Shelley Zion

Shelley Zion

Shelley Zion, Ph.D.

Shelley Zion, Ph.D.
Educational Leadership, Administration and Research

Contact Info
Herman D. James Hall 2050


Dr. Shelley Zion is Professor of Urban Education in the department of Educational Leadership and Research (ELAR) at Rowan University, where she teaches in the PhD and EdD programs, mentors doctoral students, and leads three research labs: the Transformative Student Voice (TSV) Research Lab which supports educators to center student voice in their schools and communities, the Partnerships for Educational Equity and Research (PEER) Lab which uses a research practice partnership model to work with school districts on DEI work, and the Critical Consciousness & Transformational Learning (CCTL) Research Lab which is engaged in a longitudinal study of education leaders and their evolution as justice oriented educators.

In these roles, Dr. Zion coaches leaders, and leads training, research and community partnerships focused on issues of access, success, and equity. Her work seeks to understand how institutions, social systems and individual experiences create and sustain systems of power and privilege that ensure access for some while excluding others. 

This research is situated within a framework of sociopolitical development, informed by a range of critical theoretical perspectives, and advanced by an understanding of the nature of both individual and systemic change.  This framework requires that to impact a transformation of the current public education and other social systems towards goals of equity and social justice, we must work to disrupt dominant ideologies by creating spaces in which people begin to develop a critical understanding of the cultural, political, economic, and other institutional forces that perpetuate systems of privilege and oppression. We must work to develop a critical consciousness, reflective practice, and commitment to action in relation to institutional structures, policies, and practices and transform those systems towards healing historical wounds, dismantling oppressive systems, and creating equitable access to opportunity.  This work evolves at three levels, with leaders, educators, and students.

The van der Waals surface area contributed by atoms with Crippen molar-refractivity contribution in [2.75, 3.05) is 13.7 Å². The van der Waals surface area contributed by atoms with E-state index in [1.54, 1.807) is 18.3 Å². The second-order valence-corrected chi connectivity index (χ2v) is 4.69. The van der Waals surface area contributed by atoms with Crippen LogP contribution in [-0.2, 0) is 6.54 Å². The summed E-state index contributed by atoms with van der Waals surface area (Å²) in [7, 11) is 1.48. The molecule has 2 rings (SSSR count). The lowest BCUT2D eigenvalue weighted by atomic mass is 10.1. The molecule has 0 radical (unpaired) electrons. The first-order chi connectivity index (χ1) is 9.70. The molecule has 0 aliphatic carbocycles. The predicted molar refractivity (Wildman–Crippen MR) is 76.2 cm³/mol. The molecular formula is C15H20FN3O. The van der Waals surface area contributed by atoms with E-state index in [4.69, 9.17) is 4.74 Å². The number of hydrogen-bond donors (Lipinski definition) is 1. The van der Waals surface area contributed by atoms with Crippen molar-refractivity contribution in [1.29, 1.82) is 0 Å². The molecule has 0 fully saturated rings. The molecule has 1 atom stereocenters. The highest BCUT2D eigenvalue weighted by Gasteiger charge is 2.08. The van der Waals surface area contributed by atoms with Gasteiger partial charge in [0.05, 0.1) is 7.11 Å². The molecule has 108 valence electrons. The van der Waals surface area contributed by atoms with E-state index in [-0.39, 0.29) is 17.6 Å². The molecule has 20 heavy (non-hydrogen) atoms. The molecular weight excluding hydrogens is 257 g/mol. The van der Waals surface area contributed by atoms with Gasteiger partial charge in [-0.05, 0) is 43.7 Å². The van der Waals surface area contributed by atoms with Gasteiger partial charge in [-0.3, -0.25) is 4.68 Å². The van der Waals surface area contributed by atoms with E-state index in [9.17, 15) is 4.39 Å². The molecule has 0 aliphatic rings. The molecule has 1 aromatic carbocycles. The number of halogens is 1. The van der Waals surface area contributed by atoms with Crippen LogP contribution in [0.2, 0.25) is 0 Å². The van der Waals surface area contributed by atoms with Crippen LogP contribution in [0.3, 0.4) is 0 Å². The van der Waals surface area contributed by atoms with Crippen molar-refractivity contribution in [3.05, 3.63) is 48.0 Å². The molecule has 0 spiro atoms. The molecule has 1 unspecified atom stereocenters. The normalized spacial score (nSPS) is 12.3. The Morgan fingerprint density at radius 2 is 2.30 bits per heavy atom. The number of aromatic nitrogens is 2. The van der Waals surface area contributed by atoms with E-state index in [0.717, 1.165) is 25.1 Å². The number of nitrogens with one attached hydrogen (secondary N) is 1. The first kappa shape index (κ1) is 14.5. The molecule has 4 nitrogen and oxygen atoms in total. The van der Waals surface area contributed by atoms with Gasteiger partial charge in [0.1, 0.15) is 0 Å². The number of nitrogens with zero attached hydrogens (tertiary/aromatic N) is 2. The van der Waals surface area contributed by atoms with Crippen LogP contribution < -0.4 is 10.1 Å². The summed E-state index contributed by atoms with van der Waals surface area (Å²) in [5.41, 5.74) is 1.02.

• At the systems level, with organization, state, district, and school leaders to improve and inform the ways that education systems are constructed to provide access and equitable opportunities for all and explicitly address areas of inequity in outcomes for our most marginalized populations. 
  • As an educator, with community members, education leaders, in-service, and pre-service teachers to develop a critical understanding of the cultural, political, economic, and other systemic forces that create and perpetuate systems of privilege and oppression and to develop a critical consciousness, reflective practice, and commitment to action in relation to the policy, curriculum, pedagogy, and practices they employ.
  • Finally, with young people to develop civic engagement, collective agency, empowerment and activism through youth participatory action research, critical civic inquiry, transformative student voice, and quality policy arguments. 

Since 2002, her research work has focused on issues of school and community reform, locating the voices of students as key informants in systems change approaches.  Dr. Zion has been the recipient of grant funding for a range of research projects, including:

  • Critical Civic Inquiry, funded by the Spencer Foundation, which included a quasi-experimental research design focused on exploring the impact of including students in school reform decisions in 10 secondary schools,
  • Measuring Youth Policy Arguments project, funded by Spencer and the Hewlett Foundation, which is charged with developing reliable and valid measures of the quality of youth policy arguments,
  • Student Voice Leadership Project, which examines the impact and scalability of student voice initiatives on School and District policy and practices, funded by the Hewlett Foundation,
  • Critical Civic Inquiry 2.0, funded by Jobs for the Future, which examines contextual factors and the impact of participation in student voice projects on student outcomes, and
  • the Utilization of Evidence from Youth Participatory Research (YPAR) in School and District Decision Making funded by the WT Grant Foundation,
  • the Centering Students in School Climate Transformation Grant, which supports four districts in South Jersey, funded by the US Department of Education, and
  • the Building Capacity and Research Infrastructure in Action Civics Programing, funded by the Spencer Foundation.

In addition to thirty four articles and chapters, Dr. Zion and the TSV team is currently under contract with Harvard Education Press for a two book series on their research over the past 15 years.